private readonly indicatedAirspeed: Subscribable<number>;

Then, we can create a constructor to subscribe to the bus and pipe to a subscribable value:

constructor(props: MyComponentProps) {

const subscriber = props.bus.getSubscriber<SpeedEvents>();
const consumer = subscriber.on('indicated_airspeed');

this.indicatedAirspeed = ConsumerSubject.create(consumer, 0);

Just as in React, constructors must call super(props), and should do so as the first line in the constructor.

Finally, we can reference our new subscribable value in our render method:

public render(): VNode {
return (
<div class='my-component'>{this.indicatedAirspeed} IAS</div>

Setting Up the Event Bus in the Instrument

In MyInstrument, we now need to create an instance of EventBus so we can pass it as a prop to MyComponent. Create the following field in the class:

private readonly eventBus = new EventBus();

Then we can pass it as a prop to our component:

public connectedCallback(): void {

FSComponent.render(<MyComponent bus={this.eventBus} />, document.getElementById('InstrumentContent'));

You should generally only instantiate a single instance of EventBus within your instrument, and pass it to components as necessary. Different instances of the event bus will not automatically share topic publications, and any topics published to on one bus will not be published to on another.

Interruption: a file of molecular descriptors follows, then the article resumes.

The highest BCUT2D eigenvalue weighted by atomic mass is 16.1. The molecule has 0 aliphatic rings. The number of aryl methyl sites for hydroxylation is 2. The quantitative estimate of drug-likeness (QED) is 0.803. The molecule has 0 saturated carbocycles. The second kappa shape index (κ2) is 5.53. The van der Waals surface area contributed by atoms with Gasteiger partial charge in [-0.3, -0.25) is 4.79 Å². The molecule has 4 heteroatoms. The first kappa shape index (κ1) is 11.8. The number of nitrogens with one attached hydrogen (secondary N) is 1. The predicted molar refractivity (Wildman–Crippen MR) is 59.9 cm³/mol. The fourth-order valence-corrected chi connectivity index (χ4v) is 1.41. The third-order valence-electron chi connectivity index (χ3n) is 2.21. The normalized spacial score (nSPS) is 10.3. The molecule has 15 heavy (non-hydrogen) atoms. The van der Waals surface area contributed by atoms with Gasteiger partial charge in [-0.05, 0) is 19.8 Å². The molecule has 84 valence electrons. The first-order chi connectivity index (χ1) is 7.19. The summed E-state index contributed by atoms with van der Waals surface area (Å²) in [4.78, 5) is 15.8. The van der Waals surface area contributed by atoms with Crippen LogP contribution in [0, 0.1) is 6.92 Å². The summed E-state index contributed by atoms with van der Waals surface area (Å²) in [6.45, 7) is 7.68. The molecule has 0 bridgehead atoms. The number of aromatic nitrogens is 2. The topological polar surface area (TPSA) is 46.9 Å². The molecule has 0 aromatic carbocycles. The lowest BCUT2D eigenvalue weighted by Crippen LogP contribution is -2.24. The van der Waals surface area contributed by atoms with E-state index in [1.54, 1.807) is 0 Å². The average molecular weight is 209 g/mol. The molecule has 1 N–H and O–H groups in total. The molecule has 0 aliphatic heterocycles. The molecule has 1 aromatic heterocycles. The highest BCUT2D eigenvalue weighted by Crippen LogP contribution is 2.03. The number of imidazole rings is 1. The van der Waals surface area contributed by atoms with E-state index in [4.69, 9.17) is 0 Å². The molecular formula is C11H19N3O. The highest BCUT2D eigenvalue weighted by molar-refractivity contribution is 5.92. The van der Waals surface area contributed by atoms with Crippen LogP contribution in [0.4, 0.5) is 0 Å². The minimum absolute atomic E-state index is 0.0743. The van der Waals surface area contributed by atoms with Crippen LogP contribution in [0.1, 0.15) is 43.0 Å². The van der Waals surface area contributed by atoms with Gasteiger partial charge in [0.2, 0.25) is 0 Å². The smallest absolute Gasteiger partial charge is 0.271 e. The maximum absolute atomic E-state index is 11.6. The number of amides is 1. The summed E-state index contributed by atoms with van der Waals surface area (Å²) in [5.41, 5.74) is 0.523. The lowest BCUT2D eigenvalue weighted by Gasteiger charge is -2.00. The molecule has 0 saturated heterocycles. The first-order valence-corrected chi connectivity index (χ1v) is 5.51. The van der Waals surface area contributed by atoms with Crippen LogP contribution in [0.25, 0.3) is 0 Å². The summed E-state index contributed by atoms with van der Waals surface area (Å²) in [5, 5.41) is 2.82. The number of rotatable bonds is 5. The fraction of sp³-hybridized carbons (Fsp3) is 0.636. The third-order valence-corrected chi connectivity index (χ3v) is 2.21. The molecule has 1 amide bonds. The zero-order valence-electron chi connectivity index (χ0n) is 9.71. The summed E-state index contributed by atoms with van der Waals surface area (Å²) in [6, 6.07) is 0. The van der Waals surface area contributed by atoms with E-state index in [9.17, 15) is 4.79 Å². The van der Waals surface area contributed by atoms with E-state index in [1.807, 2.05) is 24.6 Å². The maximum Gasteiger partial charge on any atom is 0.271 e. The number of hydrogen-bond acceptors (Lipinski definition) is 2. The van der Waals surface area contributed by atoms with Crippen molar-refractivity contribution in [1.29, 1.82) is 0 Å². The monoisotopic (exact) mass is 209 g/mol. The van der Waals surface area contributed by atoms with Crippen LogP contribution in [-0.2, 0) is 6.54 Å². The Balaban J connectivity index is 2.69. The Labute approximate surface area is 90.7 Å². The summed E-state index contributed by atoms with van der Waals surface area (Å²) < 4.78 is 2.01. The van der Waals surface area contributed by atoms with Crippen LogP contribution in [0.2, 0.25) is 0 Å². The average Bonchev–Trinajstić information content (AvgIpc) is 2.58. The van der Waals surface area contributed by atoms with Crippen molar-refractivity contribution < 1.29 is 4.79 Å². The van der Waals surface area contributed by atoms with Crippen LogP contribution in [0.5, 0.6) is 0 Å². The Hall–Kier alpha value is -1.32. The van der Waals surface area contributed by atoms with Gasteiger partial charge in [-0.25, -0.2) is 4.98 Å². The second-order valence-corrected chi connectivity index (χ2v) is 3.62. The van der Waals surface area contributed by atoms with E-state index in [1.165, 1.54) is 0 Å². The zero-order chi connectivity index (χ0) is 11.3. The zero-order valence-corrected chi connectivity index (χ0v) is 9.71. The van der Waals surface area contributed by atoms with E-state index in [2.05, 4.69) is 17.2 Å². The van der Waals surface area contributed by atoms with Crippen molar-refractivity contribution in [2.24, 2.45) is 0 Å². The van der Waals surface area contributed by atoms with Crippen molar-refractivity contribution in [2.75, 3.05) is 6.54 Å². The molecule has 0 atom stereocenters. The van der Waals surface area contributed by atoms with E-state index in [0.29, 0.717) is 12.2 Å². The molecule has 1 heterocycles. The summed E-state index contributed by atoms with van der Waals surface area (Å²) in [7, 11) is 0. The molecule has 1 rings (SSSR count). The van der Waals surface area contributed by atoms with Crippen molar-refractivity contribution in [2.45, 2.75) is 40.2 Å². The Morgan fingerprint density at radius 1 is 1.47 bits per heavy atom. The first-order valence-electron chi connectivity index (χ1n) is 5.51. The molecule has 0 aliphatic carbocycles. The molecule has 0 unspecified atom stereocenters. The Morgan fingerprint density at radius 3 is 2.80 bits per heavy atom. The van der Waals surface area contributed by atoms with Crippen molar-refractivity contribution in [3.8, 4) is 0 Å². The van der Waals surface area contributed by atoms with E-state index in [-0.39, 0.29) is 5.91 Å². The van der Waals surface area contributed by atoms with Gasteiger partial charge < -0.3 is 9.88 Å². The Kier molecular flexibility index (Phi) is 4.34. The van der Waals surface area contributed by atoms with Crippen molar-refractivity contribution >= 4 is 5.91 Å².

In order to publish this SimVar data to the bus, we are going to want to get that data each simulation frame. Thankfully, the VCockpit system gives us a hook to do just that. Simply make a method on your instrument called Update(), and give it the following code to read our indicated airspeed and publish it on the bus:

public Update(): void {
const indicatedAirspeed = SimVar.GetSimVarValue('AIRSPEED INDICATED', 'knots');
this.eventBus.getPublisher<SpeedEvents>().pub('indicated_airspeed', indicatedAirspeed);

SimVar is another item that comes from the underlying MSFS SDK. You will need to pull in a reference from msfs-types for the compiler to know where to find it. Add the following line to the top of your file to accomplish this:

/// <reference types="@microsoft/msfs-types/JS/SimVar" />

After you rebuild/resync, you will note that now your "Hello World" text has been replaced by an indicated airspeed value that updates every frame.

Sometimes Too Much Precision is Too Much

After reloading, you may notice that the precision of your airspeed value is quite high. In fact, probably too high to be of any use in a display. Additionally, each time this value is re-rendered, it alters the DOM slightly and causes a repaint of the affected area, which is something we would like to avoid.

However, this can easily be addressed by simply adding a filter to the bus event consumer in MyComponent:

const consumer = subscriber.on('indicated_airspeed').withPrecision(0);

Now you will find that your airspeed values will be nice, round, whole numbers, and will only re-render and repaint when that whole number value changes.